I. M. Gaugengigl (1855 - 1932)
The Connoisseur, n.d.
Oil on panel
10 x 8 7/8 inches
Signed at lower left: I.M. Gaugengigl
Born in 1855 in Passau, Bavaria, Ignaz Marcel Gaugengigl died in Boston in 1932. He was a specialist in intimate genre scenes, studio interiors, portraits, and, rarely, landscapes and still lifes.
Bavarian by birth, he was the son of a professor of oriental languages. Gaugengigl trained in Munich at the Royal Academy beginning in 1874, working with Johann Raab and Wilhelm von Diez.
After studies in Italy and Paris, Gaugengigl came to Boston by 1878. His meticulous small-scale work and ornate historical subjects soon earned him the nickname the Meissonier of America. With great success he exhibited work at the Guild of Boston Artists and the St. Botolph Club and, in 1882, entered into an exclusive agreement with John A. Lowell and Company.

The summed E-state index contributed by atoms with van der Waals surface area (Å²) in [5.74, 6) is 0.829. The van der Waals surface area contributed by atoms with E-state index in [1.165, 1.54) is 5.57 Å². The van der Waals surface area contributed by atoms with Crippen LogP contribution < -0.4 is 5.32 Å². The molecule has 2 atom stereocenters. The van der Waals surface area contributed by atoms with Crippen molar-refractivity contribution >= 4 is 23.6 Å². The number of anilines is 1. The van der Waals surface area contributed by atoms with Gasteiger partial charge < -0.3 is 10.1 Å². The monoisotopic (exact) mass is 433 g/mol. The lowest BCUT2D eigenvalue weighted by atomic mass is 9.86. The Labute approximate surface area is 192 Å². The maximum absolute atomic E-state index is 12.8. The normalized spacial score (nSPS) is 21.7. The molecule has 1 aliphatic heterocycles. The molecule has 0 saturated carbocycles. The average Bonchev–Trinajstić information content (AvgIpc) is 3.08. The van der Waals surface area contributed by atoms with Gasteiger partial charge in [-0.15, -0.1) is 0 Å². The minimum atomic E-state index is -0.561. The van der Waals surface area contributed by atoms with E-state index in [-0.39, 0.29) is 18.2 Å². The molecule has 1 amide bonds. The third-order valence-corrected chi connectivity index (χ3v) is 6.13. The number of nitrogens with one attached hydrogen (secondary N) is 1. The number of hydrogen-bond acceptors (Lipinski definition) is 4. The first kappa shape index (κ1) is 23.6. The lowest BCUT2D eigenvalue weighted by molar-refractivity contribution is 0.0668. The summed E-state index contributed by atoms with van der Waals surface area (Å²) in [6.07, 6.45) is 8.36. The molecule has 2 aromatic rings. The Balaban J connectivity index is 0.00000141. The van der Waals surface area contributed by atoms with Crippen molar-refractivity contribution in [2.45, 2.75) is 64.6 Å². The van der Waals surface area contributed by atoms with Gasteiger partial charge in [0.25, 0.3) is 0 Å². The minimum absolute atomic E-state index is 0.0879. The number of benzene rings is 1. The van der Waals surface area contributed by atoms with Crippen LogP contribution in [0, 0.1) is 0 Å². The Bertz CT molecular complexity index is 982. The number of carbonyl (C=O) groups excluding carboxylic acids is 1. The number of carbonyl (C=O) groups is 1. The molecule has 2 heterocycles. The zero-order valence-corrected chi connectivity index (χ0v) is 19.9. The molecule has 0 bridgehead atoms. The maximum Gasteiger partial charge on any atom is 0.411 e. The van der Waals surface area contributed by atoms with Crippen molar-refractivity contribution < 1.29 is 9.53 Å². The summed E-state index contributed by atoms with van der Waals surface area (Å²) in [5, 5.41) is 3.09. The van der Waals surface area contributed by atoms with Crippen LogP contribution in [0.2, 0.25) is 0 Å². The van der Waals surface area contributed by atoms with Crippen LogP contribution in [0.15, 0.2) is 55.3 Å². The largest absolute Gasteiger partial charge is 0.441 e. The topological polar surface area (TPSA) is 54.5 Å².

Gaugengigl was a highly regarded social figure, and his connections brought him lucrative portrait commissions. Beginning in the 1890s he depicted many prominent Bostonians in both small-scale panels and occasionally larger canvases. He was on the council of the Museum School for over twenty years as well as one of the directors for the Guild of Boston Artists.
He won a gold medal at the New Orleans exposition of 1884-1885 and a bronze medal from the Massachusetts Charitable Mechanics Association. One of his students was Frederick Childe Hassam at the Boston Art Club. He became a member of the National Academy of Design as a National Academician, in 1906. He also exhibited at the World's Columbian Exposition of 1893.